How to reduce drug abuse, misuse in Nigeria, by ACPN
In recent times, the country has been awash with several cases of drug abuse and misuse as well as mental health issues especially suicide. How best can the government address this menace?
We must commend the Senate for showing sensitivity and sensibility in this obvious menace.
The Senate is working on two draft bills, a nation drug control bill and a mental health bill to deal decisively with the menace of drug abuse and misuse.
You will recall that the Pharmaceutical Society of Nigeria (PSN) and its technical group especially the ACPN blazed the trial of consultations which signposted these development you talked about.
The initial visit to the Senate was followed up with roundtable discussion in Kano particularly because this menace appears to be malignant in the Northern region of the country where youths and women are substantially afflicted.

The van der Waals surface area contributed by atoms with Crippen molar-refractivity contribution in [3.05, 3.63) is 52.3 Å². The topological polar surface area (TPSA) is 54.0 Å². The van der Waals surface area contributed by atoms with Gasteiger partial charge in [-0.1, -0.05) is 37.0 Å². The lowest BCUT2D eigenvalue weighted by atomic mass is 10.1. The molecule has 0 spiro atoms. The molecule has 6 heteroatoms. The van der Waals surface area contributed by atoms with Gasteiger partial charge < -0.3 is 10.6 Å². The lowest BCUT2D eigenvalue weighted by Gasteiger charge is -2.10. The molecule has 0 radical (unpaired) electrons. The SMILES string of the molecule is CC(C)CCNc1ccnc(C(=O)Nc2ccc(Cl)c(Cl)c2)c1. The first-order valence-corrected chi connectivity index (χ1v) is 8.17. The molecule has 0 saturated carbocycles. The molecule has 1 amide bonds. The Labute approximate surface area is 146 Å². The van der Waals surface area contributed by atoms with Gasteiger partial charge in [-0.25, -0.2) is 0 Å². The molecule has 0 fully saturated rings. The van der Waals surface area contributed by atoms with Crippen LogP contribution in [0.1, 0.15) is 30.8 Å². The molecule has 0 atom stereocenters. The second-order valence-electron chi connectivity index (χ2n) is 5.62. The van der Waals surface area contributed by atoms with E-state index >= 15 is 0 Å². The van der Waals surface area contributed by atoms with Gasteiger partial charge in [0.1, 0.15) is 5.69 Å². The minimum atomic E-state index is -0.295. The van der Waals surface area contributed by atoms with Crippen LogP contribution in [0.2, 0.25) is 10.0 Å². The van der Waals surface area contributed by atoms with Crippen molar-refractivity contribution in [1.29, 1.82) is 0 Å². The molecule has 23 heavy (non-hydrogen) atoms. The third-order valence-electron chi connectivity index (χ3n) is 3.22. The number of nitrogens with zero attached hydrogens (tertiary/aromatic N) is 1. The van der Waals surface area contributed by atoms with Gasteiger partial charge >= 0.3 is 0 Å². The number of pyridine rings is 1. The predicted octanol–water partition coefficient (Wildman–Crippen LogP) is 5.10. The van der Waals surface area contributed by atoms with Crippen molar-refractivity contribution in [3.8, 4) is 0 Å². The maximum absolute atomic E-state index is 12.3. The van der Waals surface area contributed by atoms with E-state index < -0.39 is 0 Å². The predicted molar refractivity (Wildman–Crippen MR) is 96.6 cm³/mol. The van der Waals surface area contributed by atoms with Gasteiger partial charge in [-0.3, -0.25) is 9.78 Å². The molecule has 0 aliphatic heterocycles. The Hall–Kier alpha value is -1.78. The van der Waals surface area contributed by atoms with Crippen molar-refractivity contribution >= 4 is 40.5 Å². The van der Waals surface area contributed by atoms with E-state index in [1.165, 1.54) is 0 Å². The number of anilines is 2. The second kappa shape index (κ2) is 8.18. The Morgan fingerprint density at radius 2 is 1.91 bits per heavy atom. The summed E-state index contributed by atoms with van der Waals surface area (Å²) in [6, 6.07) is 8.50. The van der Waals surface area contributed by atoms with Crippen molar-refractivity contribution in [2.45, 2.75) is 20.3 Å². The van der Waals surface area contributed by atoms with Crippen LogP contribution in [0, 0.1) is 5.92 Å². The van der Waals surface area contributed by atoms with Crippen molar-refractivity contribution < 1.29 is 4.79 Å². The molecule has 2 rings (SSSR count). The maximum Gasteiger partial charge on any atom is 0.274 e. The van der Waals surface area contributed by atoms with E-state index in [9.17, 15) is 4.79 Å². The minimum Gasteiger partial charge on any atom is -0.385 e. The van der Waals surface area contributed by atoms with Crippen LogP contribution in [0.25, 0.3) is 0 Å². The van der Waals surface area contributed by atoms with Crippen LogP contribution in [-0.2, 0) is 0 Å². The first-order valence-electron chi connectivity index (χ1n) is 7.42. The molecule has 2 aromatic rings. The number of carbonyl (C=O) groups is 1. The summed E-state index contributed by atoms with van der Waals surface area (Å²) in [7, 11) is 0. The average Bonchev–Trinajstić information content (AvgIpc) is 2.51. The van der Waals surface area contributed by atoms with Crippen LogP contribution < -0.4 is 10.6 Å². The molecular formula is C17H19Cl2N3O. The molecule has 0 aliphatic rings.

This challenge is directly traceable to the many defects associated with our drug distribution channels which encourage unlimited and easy access to all categories of drugs including Pharmacists initiated Medicines (PIMS) and Prescription Only Medicines (POMs).
Ordinarily therefore the pragmatic and best feasible option is to appropriately regulate and control the various pharmaceutical premises, deal decisive blows on the plethora of unregistered pharmaceutical premises which are well over two million compared to the less than 6,000 pharmaceutical premises and 20,000 patent medicine vendor duly licensed by the PCN to legitimately handle what should normally be a professional endeavour.
Government must also strengthen regulatory procedures modulating the endeavours of National Agency for Food Drug Administration and Control (NAFDAC) and the National Drug Law Enforcement Agency (NDLEA).
The NAFDAC mandate dictates it must ensure circulation of safe drugs, water and other regulated products.